Since 2007, Adelson has owned a daily newspaper called Israel Hayom, which is distributed free of charge -- chiefly on Adelson's dime -- to the largest audience of any paper in the country.
The paper was so positive toward Israeli prime minister Benjamin Netanyahu, a close ally of Adelson's, both personally and ideologically, that many people believed it had been founded simply to help him return to the premiership.
"If you are a person like me who reads the paper every day, you can trace how Israel Hayom is supporting Netanyahu on every page of the paper," said Uzi Benziman, the editor of an Israeli media watchdog blog called the 7th Eye. "Not just in the opinion pages, but even in the news pages: they hide reports on news that is negative to Netanyahu and they emphasize stories that are very good. It reminds me very much of how when Israel was just beginning, each political party had own paper. That's what Hayom is: Bibi's political paper."
Adelson has consistently denied that he built the paper for Netanyahu, saying instead that his intent was for Israel to finally have "a fair and balanced paper."
Lately, Israel Hayom seems to be Gingrich's personal paper.
As Noam Sheizaf, an Israeli journalist and editor of the web magazine +972 has pointed out, the paper was granted an exclusive interview with Gingrich last year, and has lately published several positive op-eds with titles like "Three Cheers for Newt Gingrich" and "Gingrich Sets Himself Apart."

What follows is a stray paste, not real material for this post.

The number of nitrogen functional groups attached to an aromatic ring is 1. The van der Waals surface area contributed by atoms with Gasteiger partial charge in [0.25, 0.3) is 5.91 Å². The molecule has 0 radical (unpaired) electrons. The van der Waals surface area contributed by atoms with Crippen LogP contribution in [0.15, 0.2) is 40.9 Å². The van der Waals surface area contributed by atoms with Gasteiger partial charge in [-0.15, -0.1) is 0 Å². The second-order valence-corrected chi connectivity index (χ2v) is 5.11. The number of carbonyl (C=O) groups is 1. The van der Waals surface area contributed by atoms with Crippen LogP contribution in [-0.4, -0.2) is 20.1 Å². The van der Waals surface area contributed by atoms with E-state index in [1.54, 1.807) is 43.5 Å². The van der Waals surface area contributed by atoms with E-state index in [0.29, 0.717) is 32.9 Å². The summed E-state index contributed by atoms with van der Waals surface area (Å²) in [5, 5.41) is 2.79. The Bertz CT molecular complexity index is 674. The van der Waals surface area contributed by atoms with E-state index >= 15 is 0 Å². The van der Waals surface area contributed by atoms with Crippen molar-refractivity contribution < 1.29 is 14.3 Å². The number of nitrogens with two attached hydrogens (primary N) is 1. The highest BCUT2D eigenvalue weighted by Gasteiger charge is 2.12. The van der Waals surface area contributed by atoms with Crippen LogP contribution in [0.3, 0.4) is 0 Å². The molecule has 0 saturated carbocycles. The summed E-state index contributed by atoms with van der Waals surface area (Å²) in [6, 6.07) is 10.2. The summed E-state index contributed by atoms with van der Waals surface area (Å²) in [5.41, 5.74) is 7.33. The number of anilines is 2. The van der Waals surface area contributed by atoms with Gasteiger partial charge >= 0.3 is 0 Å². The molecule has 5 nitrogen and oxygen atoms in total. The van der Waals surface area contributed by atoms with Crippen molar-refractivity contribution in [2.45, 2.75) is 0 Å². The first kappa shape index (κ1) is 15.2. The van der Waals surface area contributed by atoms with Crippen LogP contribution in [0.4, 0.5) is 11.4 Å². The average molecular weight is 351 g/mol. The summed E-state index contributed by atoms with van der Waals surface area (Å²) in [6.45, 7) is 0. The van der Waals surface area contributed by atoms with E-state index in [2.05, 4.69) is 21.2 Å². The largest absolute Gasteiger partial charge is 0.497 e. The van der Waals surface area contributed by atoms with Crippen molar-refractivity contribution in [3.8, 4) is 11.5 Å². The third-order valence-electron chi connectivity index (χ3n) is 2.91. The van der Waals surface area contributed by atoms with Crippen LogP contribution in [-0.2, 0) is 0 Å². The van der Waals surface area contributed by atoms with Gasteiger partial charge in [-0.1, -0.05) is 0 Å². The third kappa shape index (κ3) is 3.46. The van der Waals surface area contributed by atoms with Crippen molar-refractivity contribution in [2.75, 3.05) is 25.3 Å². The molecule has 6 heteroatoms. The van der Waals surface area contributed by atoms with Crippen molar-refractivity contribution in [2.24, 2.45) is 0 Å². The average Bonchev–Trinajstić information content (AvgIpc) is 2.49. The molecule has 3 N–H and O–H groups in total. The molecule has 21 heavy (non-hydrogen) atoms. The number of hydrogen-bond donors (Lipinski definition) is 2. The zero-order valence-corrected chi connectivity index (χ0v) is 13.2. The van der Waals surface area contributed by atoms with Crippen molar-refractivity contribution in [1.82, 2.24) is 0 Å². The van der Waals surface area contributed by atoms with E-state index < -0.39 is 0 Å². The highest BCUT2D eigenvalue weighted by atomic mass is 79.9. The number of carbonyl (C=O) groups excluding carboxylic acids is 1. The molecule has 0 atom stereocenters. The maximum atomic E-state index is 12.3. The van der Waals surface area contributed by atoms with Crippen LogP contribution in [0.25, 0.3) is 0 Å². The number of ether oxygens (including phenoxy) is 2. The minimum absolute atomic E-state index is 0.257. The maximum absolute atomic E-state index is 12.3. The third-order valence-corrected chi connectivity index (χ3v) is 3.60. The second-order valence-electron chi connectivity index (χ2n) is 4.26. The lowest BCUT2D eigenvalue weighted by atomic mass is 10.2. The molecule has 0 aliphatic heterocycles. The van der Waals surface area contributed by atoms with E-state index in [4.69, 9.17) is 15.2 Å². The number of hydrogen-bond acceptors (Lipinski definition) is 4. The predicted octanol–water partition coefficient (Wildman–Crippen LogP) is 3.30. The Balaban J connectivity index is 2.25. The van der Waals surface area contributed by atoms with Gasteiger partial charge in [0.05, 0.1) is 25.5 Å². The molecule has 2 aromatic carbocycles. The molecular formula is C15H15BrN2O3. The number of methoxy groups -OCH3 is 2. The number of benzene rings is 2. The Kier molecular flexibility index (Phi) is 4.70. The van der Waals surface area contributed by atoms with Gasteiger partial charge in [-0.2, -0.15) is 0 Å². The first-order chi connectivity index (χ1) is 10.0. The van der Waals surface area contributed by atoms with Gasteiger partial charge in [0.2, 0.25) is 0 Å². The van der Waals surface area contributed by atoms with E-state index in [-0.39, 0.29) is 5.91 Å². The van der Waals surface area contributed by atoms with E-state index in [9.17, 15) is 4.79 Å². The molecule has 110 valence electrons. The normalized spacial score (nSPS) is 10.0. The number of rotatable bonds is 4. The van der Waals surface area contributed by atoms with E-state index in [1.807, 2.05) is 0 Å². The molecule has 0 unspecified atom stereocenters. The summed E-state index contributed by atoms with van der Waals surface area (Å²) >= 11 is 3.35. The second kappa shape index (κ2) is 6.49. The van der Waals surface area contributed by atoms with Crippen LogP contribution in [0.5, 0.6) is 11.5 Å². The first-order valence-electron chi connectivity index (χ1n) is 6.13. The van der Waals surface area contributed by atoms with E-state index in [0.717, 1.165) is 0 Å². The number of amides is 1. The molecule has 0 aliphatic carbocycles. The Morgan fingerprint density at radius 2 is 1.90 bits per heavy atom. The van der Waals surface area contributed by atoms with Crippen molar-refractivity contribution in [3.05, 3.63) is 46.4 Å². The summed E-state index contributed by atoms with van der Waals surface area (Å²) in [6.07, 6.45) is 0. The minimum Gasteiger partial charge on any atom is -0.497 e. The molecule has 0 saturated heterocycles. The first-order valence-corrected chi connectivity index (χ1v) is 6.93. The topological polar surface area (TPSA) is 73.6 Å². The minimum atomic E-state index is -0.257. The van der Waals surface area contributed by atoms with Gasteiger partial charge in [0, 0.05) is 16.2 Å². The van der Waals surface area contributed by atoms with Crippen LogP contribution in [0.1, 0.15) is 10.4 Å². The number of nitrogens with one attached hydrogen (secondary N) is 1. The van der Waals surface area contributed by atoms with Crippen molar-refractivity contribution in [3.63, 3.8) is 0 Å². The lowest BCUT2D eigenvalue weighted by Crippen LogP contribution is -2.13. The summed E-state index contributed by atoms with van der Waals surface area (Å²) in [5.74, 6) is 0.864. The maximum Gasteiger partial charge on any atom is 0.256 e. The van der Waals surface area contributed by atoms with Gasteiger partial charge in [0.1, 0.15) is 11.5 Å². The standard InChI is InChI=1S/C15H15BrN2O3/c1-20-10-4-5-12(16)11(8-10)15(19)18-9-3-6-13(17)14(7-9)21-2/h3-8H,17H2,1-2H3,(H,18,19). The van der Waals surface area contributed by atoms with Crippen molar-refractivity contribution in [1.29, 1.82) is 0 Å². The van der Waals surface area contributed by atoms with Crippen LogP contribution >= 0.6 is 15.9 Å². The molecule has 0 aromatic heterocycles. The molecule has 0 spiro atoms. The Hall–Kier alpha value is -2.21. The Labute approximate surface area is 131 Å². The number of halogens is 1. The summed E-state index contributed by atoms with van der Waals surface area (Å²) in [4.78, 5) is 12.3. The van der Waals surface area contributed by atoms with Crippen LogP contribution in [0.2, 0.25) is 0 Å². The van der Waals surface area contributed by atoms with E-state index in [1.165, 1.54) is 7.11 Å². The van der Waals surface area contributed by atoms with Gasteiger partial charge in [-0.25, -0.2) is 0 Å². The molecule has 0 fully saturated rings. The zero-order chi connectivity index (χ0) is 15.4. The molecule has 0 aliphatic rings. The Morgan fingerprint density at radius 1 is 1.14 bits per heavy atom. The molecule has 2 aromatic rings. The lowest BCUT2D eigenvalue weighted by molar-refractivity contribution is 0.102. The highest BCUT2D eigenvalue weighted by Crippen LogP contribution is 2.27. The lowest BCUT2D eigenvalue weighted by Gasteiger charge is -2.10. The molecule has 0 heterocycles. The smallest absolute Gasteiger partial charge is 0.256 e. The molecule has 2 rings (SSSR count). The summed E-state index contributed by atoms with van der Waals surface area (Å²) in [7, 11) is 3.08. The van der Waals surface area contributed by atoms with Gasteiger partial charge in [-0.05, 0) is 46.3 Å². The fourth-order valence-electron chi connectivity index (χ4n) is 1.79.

It's hard to know exactly why Adelson has decided to invest so many resources into advancing Gingrich's image in Israel, but Sheizaf suspects it has to do with the hope that pro-Israel primary voters will look to Israelis for clues about whom to support.
"Israelis don't really know all these people in the Republican primary," Sheizaf said. "So picking someone off the pile and saying, 'This is the guy, the guy who is sensitive to your needs, who will back you on Iran, who really understands Israel,' it can go a long way in Israel, and as a consequence it sure won't hurt your candidate back home."
A spokesman for Adelson did not immediately respond to a request for comment.
It may also be part of a more domestic effort to shore up Adelson's relationship with Netanyahu, who is known to have no deep admiration for Barack Obama, but who also has a long personal history with Gingrich. When Gingrich, as House speaker, was steeped in Contract with America deliberations in the mid-1990s, the only foreign leader he would meet with was Netanyahu.
"[Adelson] looks to Netanyahu as a friend, and also a protégé -- that with his money can somehow take care of this 'young guy,'" said Nahum Barnea, the dean of the Israeli press corps and a leading columnist with the competing daily Yedioth Ahronoth, where he regularly assails Adelson's impact on Israeli politics. "As a result, Netanyahu really is bound to regard what Adelson says very seriously."
He went on, "The relations between Gingrich and Sheldon are similar. Sheldon makes a kind of commitment toward you, to sponsor your political career, and in turn you are responsible to him, to acknowledge his political will or at least his basic opinions when it comes to your agenda. This is what politicians call friendship."